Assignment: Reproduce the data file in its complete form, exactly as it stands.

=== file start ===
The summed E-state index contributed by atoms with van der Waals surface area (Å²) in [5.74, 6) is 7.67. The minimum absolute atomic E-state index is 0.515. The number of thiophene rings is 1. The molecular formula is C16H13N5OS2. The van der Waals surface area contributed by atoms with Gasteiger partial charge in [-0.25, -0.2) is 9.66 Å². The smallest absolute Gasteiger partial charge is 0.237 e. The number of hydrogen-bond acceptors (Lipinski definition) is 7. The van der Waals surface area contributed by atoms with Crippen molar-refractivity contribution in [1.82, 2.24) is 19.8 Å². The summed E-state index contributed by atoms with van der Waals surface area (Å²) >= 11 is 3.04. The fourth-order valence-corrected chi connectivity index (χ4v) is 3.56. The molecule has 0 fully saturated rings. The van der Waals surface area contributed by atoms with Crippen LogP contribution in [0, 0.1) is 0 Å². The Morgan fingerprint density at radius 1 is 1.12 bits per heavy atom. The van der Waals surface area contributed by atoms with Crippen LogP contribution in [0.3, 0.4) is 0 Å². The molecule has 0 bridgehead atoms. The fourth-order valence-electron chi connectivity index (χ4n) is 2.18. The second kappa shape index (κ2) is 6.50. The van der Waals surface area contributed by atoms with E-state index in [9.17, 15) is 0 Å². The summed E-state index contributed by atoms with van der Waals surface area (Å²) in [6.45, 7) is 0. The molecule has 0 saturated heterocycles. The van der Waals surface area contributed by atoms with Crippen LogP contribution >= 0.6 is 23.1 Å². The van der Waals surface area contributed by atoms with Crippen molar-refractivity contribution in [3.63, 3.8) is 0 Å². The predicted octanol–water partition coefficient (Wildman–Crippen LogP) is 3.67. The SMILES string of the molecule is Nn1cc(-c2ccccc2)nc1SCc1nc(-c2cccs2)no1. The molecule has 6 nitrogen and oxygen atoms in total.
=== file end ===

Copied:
The summed E-state index contributed by atoms with van der Waals surface area (Å²) in [5.74, 6) is 7.67. The minimum absolute atomic E-state index is 0.515. The number of thiophene rings is 1. The molecular formula is C16H13N5OS2. The van der Waals surface area contributed by atoms with Gasteiger partial charge in [-0.25, -0.2) is 9.66 Å². The smallest absolute Gasteiger partial charge is 0.237 e. The number of hydrogen-bond acceptors (Lipinski definition) is 7. The van der Waals surface area contributed by atoms with Crippen molar-refractivity contribution in [1.82, 2.24) is 19.8 Å². The summed E-state index contributed by atoms with van der Waals surface area (Å²) >= 11 is 3.04. The fourth-order valence-corrected chi connectivity index (χ4v) is 3.56. The molecule has 0 fully saturated rings. The van der Waals surface area contributed by atoms with Crippen LogP contribution in [0, 0.1) is 0 Å². The Morgan fingerprint density at radius 1 is 1.12 bits per heavy atom. The van der Waals surface area contributed by atoms with Crippen LogP contribution in [0.3, 0.4) is 0 Å². The molecule has 0 bridgehead atoms. The fourth-order valence-electron chi connectivity index (χ4n) is 2.18. The second kappa shape index (κ2) is 6.50. The van der Waals surface area contributed by atoms with E-state index in [9.17, 15) is 0 Å². The summed E-state index contributed by atoms with van der Waals surface area (Å²) in [6.45, 7) is 0. The molecule has 0 saturated heterocycles. The van der Waals surface area contributed by atoms with Crippen LogP contribution >= 0.6 is 23.1 Å². The van der Waals surface area contributed by atoms with Crippen molar-refractivity contribution in [3.63, 3.8) is 0 Å². The predicted octanol–water partition coefficient (Wildman–Crippen LogP) is 3.67. The SMILES string of the molecule is Nn1cc(-c2ccccc2)nc1SCc1nc(-c2cccs2)no1. The molecule has 6 nitrogen and oxygen atoms in total.